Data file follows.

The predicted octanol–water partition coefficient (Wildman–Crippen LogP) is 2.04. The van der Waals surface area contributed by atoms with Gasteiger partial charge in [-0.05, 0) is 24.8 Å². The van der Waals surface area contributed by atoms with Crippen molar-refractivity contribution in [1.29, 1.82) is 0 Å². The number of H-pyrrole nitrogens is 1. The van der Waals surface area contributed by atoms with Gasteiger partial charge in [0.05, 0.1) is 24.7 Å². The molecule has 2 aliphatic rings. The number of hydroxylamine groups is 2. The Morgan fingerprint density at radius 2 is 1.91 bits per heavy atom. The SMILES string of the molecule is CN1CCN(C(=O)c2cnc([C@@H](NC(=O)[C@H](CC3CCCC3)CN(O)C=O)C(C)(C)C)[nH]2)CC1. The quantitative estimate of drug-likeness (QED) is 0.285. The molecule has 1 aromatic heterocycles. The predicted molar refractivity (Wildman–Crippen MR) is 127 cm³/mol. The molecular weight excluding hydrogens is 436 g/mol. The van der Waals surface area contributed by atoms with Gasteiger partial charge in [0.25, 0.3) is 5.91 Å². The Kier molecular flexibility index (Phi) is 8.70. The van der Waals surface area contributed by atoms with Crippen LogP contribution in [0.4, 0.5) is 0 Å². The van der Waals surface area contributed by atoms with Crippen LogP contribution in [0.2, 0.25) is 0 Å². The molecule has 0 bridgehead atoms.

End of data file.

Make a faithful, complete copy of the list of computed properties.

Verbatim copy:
The predicted octanol–water partition coefficient (Wildman–Crippen LogP) is 2.04. The van der Waals surface area contributed by atoms with Gasteiger partial charge in [-0.05, 0) is 24.8 Å². The van der Waals surface area contributed by atoms with Crippen molar-refractivity contribution in [1.29, 1.82) is 0 Å². The number of H-pyrrole nitrogens is 1. The van der Waals surface area contributed by atoms with Gasteiger partial charge in [0.05, 0.1) is 24.7 Å². The molecule has 2 aliphatic rings. The number of hydroxylamine groups is 2. The Morgan fingerprint density at radius 2 is 1.91 bits per heavy atom. The SMILES string of the molecule is CN1CCN(C(=O)c2cnc([C@@H](NC(=O)[C@H](CC3CCCC3)CN(O)C=O)C(C)(C)C)[nH]2)CC1. The quantitative estimate of drug-likeness (QED) is 0.285. The molecule has 1 aromatic heterocycles. The predicted molar refractivity (Wildman–Crippen MR) is 127 cm³/mol. The molecular weight excluding hydrogens is 436 g/mol. The van der Waals surface area contributed by atoms with Gasteiger partial charge in [0.25, 0.3) is 5.91 Å². The Kier molecular flexibility index (Phi) is 8.70. The van der Waals surface area contributed by atoms with Crippen LogP contribution in [0.4, 0.5) is 0 Å². The van der Waals surface area contributed by atoms with Crippen LogP contribution in [0.2, 0.25) is 0 Å². The molecule has 0 bridgehead atoms.